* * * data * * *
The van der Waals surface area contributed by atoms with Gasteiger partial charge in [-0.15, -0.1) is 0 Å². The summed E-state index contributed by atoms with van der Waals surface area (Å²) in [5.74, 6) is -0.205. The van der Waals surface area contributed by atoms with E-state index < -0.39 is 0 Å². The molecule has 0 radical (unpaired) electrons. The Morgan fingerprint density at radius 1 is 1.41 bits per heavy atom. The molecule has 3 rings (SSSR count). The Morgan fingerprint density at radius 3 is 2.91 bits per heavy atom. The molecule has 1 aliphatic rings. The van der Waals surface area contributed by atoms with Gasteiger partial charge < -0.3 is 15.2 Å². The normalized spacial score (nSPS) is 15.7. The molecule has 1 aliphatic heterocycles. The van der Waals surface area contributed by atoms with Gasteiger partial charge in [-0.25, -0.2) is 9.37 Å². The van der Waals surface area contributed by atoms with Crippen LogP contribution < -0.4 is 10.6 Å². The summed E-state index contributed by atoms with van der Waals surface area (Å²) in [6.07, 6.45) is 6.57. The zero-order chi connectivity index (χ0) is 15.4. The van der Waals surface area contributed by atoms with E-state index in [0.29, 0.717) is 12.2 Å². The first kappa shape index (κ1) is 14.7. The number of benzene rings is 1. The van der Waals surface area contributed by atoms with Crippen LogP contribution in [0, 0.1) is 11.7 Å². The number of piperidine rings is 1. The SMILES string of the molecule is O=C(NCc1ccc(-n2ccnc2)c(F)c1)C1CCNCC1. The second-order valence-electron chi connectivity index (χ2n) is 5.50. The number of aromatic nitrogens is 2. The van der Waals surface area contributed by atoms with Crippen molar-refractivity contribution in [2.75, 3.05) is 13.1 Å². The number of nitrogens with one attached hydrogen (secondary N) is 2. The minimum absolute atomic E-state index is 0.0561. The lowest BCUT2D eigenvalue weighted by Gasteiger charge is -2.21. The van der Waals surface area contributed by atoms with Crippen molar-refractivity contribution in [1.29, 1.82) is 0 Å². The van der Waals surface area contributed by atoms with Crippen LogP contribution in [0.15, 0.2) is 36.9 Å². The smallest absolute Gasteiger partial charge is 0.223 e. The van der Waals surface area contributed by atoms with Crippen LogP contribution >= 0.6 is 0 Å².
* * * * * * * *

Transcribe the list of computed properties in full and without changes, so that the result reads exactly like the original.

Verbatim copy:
The van der Waals surface area contributed by atoms with Gasteiger partial charge in [-0.15, -0.1) is 0 Å². The summed E-state index contributed by atoms with van der Waals surface area (Å²) in [5.74, 6) is -0.205. The van der Waals surface area contributed by atoms with E-state index < -0.39 is 0 Å². The molecule has 0 radical (unpaired) electrons. The Morgan fingerprint density at radius 1 is 1.41 bits per heavy atom. The molecule has 3 rings (SSSR count). The Morgan fingerprint density at radius 3 is 2.91 bits per heavy atom. The molecule has 1 aliphatic rings. The van der Waals surface area contributed by atoms with Gasteiger partial charge < -0.3 is 15.2 Å². The normalized spacial score (nSPS) is 15.7. The molecule has 1 aliphatic heterocycles. The van der Waals surface area contributed by atoms with Gasteiger partial charge in [-0.25, -0.2) is 9.37 Å². The van der Waals surface area contributed by atoms with Crippen LogP contribution < -0.4 is 10.6 Å². The summed E-state index contributed by atoms with van der Waals surface area (Å²) in [6.07, 6.45) is 6.57. The zero-order chi connectivity index (χ0) is 15.4. The van der Waals surface area contributed by atoms with E-state index in [0.29, 0.717) is 12.2 Å². The first kappa shape index (κ1) is 14.7. The number of benzene rings is 1. The van der Waals surface area contributed by atoms with Crippen LogP contribution in [0, 0.1) is 11.7 Å². The number of piperidine rings is 1. The SMILES string of the molecule is O=C(NCc1ccc(-n2ccnc2)c(F)c1)C1CCNCC1. The second-order valence-electron chi connectivity index (χ2n) is 5.50. The number of aromatic nitrogens is 2. The van der Waals surface area contributed by atoms with Crippen molar-refractivity contribution in [2.75, 3.05) is 13.1 Å². The number of nitrogens with one attached hydrogen (secondary N) is 2. The minimum absolute atomic E-state index is 0.0561. The lowest BCUT2D eigenvalue weighted by Gasteiger charge is -2.21. The van der Waals surface area contributed by atoms with Crippen molar-refractivity contribution in [1.29, 1.82) is 0 Å². The van der Waals surface area contributed by atoms with Crippen LogP contribution in [0.15, 0.2) is 36.9 Å². The smallest absolute Gasteiger partial charge is 0.223 e. The van der Waals surface area contributed by atoms with Crippen LogP contribution >= 0.6 is 0 Å².